In third place is probably broccoli – not the tender succulent shoots of purple sprouting, which is most enjoyable in season, but the thick-stemmed green stuff which, while not exactly unpleasant, fails dismally to excite my palate whenever it appears on my plate.

I don’t understand why any vegetables should be so ubiquitous, not just in public eating places but in the domestic kitchen as well. Subject to availability, I like to choose my vegetables on the grounds of quality and freshness, seasonality and affinity with the meat or fish with which they are to be served. It amazes me how little attention is paid to the latter criterion – some combinations are truly harmonious, others less so and some quite jarring.

But, as I’ve probably said before, some people just don’t want their taste buds to be challenged, they actually prefer bland food. Others are seemingly impervious to nuances of taste and to the effects, good or bad, of juxtaposing flavours (for example, drinking Coke with pizza). Many are reluctant to be drawn out of their culinary comfort zone to experience new and exciting dishes (such people often claim to dislike foods they haven’t even tried).

So it looks as if frozen peas, tasteless old carrots and uninspiring broccoli are here to stay for a while yet.

Sweetness – What’s it all about?

Yesterday I bought sweetcorn which was described on the packet as “supersweet”. (Yes, it was in a plastic packet instead of its own natural protective covering – but I’ve done that rant before and, much as it irks me, it’s not the theme of today’s blog.)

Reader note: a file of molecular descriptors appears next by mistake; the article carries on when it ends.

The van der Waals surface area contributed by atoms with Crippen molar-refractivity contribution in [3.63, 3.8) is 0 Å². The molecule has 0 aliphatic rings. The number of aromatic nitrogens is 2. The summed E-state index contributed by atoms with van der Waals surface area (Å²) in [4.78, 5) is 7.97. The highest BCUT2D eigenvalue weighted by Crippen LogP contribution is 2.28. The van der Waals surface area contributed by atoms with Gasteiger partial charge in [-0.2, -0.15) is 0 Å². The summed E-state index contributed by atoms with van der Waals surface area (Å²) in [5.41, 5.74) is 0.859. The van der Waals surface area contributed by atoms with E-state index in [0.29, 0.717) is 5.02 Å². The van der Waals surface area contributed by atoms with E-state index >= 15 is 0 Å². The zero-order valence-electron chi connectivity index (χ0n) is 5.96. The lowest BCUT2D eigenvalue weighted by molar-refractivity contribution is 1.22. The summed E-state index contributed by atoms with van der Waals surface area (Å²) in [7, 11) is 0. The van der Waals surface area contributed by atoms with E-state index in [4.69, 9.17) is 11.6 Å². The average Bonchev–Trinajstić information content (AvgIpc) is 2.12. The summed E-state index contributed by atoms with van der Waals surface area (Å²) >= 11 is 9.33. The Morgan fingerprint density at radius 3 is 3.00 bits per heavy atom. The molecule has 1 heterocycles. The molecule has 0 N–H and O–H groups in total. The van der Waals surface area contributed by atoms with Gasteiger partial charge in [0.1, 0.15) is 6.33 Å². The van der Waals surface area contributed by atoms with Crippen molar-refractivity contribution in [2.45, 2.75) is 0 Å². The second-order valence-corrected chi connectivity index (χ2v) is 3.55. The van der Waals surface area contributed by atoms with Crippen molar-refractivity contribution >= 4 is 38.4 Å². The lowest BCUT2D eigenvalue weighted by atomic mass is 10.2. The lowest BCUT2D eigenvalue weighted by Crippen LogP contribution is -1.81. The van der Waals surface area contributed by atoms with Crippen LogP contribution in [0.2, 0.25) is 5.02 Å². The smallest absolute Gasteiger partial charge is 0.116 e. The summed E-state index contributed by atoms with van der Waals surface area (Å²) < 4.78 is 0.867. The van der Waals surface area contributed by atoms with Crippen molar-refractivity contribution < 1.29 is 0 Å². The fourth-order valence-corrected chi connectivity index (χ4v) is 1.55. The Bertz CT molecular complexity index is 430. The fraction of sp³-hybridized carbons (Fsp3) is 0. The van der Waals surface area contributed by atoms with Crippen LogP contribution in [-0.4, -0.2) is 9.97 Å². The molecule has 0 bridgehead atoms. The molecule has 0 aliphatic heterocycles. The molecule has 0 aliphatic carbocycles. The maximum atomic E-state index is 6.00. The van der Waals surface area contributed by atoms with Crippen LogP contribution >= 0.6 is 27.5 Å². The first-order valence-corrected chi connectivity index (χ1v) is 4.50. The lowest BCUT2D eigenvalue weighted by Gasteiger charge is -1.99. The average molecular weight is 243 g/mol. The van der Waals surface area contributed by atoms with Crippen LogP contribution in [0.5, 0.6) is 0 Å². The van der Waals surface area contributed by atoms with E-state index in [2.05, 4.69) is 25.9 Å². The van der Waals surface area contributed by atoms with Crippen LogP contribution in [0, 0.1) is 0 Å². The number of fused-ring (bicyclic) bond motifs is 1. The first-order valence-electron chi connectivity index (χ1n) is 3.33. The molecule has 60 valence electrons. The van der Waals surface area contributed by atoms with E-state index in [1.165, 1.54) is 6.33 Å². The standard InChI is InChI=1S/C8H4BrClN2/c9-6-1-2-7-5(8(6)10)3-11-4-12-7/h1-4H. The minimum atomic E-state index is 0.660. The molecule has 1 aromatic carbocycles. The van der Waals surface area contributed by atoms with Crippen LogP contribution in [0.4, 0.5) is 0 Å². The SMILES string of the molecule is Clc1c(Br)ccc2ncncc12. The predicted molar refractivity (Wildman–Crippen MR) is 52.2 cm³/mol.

I suppose one might expect sweetcorn by definition to be sweetish but why supersweet? Why are tomatoes, to take one example, routinely commended for their sweetness? Why this apparent obsession with describing vegetables and other savoury things in terms of sweetness? Is it a peculiarly British phenomenon? I suspect it is.

Ok, I don’t have much of a sweet tooth myself. I never take sugar in tea or coffee and I do like dark bitter chocolate and seriously hoppy beers. I don’t always bother with dessert but when I do, I expect something small and exquisite with tangy fruitiness or rich chocolate, coffee or nutty flavours, not bland sugariness. I put very little sugar in the puddings and ice creams I make and invariably find ready-made ones far too sweet for my liking. Fortunately, the other half of my household has similar tastes; I buy a small packet of light brown sugar maybe twice a year.

It seems to be a generational thing to some extent. In one sense it is obviously so, insofar as children like sweet things but their palates become more sophisticated as they get older, but there seems to be a longer term trend here too – I’m fairly sure my generation is generally less sweet-toothed than my parents’. A few years ago, I used to take a minibus load of old people on a fortnightly shopping trip and was astounded at the enormous amounts of sugar (and milk) they bought. It’s arguably a class thing as well, but I’d better not go there.